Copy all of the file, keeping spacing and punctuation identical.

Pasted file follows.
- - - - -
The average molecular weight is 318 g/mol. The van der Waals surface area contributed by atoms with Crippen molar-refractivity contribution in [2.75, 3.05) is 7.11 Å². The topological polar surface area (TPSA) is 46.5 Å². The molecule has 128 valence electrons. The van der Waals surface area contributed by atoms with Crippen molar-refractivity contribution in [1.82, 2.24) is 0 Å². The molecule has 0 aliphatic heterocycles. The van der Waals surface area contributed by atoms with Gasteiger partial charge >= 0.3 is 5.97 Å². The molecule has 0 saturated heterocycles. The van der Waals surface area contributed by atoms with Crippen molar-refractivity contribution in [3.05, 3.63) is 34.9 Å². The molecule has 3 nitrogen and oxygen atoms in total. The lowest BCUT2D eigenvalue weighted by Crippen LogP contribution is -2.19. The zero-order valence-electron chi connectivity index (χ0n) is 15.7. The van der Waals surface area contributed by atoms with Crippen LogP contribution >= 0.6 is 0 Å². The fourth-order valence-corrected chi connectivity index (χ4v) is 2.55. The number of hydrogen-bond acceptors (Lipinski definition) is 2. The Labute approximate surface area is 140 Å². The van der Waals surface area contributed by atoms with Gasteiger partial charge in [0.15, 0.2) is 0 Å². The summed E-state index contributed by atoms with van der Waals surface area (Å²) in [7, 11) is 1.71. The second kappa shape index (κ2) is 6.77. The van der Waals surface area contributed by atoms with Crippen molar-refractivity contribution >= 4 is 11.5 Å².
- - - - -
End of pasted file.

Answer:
The average molecular weight is 318 g/mol. The van der Waals surface area contributed by atoms with Crippen molar-refractivity contribution in [2.75, 3.05) is 7.11 Å². The topological polar surface area (TPSA) is 46.5 Å². The molecule has 128 valence electrons. The van der Waals surface area contributed by atoms with Crippen molar-refractivity contribution in [1.82, 2.24) is 0 Å². The molecule has 0 aliphatic heterocycles. The van der Waals surface area contributed by atoms with Gasteiger partial charge >= 0.3 is 5.97 Å². The molecule has 0 saturated heterocycles. The van der Waals surface area contributed by atoms with Crippen molar-refractivity contribution in [3.05, 3.63) is 34.9 Å². The molecule has 3 nitrogen and oxygen atoms in total. The lowest BCUT2D eigenvalue weighted by Crippen LogP contribution is -2.19. The zero-order valence-electron chi connectivity index (χ0n) is 15.7. The van der Waals surface area contributed by atoms with Crippen LogP contribution >= 0.6 is 0 Å². The fourth-order valence-corrected chi connectivity index (χ4v) is 2.55. The number of hydrogen-bond acceptors (Lipinski definition) is 2. The Labute approximate surface area is 140 Å². The van der Waals surface area contributed by atoms with Gasteiger partial charge in [0.15, 0.2) is 0 Å². The summed E-state index contributed by atoms with van der Waals surface area (Å²) in [7, 11) is 1.71. The second kappa shape index (κ2) is 6.77. The van der Waals surface area contributed by atoms with Crippen molar-refractivity contribution >= 4 is 11.5 Å².